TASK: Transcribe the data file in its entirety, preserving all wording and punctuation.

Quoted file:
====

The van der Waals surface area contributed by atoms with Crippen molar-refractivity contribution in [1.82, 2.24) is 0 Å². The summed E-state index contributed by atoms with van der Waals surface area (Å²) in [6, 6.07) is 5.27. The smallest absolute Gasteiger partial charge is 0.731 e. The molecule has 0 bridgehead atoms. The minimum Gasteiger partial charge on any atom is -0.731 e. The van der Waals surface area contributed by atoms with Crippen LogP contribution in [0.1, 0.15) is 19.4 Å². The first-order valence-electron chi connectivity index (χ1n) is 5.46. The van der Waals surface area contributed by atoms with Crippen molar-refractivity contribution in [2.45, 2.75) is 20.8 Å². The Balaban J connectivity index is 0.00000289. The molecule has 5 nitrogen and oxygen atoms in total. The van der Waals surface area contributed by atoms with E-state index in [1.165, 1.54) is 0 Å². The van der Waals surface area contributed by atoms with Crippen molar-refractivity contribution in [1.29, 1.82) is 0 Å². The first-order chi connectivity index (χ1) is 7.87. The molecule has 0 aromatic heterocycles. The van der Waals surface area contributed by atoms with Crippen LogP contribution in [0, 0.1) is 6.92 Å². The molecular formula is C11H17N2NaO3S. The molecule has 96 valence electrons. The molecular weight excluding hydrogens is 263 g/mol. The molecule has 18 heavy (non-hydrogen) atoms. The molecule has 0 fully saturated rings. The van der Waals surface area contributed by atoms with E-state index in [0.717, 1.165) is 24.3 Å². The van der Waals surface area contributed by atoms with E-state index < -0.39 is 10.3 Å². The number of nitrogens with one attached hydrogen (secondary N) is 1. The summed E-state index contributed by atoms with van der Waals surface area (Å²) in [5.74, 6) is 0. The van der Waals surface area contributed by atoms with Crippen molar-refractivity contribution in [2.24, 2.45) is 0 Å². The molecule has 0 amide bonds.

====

The van der Waals surface area contributed by atoms with Crippen molar-refractivity contribution in [1.82, 2.24) is 0 Å². The summed E-state index contributed by atoms with van der Waals surface area (Å²) in [6, 6.07) is 5.27. The smallest absolute Gasteiger partial charge is 0.731 e. The molecule has 0 bridgehead atoms. The minimum Gasteiger partial charge on any atom is -0.731 e. The van der Waals surface area contributed by atoms with Crippen LogP contribution in [0.1, 0.15) is 19.4 Å². The first-order valence-electron chi connectivity index (χ1n) is 5.46. The van der Waals surface area contributed by atoms with Crippen molar-refractivity contribution in [2.45, 2.75) is 20.8 Å². The Balaban J connectivity index is 0.00000289. The molecule has 5 nitrogen and oxygen atoms in total. The van der Waals surface area contributed by atoms with E-state index in [1.165, 1.54) is 0 Å². The van der Waals surface area contributed by atoms with Crippen molar-refractivity contribution in [1.29, 1.82) is 0 Å². The first-order chi connectivity index (χ1) is 7.87. The molecule has 0 aromatic heterocycles. The van der Waals surface area contributed by atoms with Crippen LogP contribution in [0, 0.1) is 6.92 Å². The molecular formula is C11H17N2NaO3S. The molecule has 96 valence electrons. The molecular weight excluding hydrogens is 263 g/mol. The molecule has 18 heavy (non-hydrogen) atoms. The molecule has 0 fully saturated rings. The van der Waals surface area contributed by atoms with E-state index in [0.717, 1.165) is 24.3 Å². The van der Waals surface area contributed by atoms with E-state index < -0.39 is 10.3 Å². The number of nitrogens with one attached hydrogen (secondary N) is 1. The summed E-state index contributed by atoms with van der Waals surface area (Å²) in [5.74, 6) is 0. The van der Waals surface area contributed by atoms with Crippen molar-refractivity contribution in [2.24, 2.45) is 0 Å². The molecule has 0 amide bonds.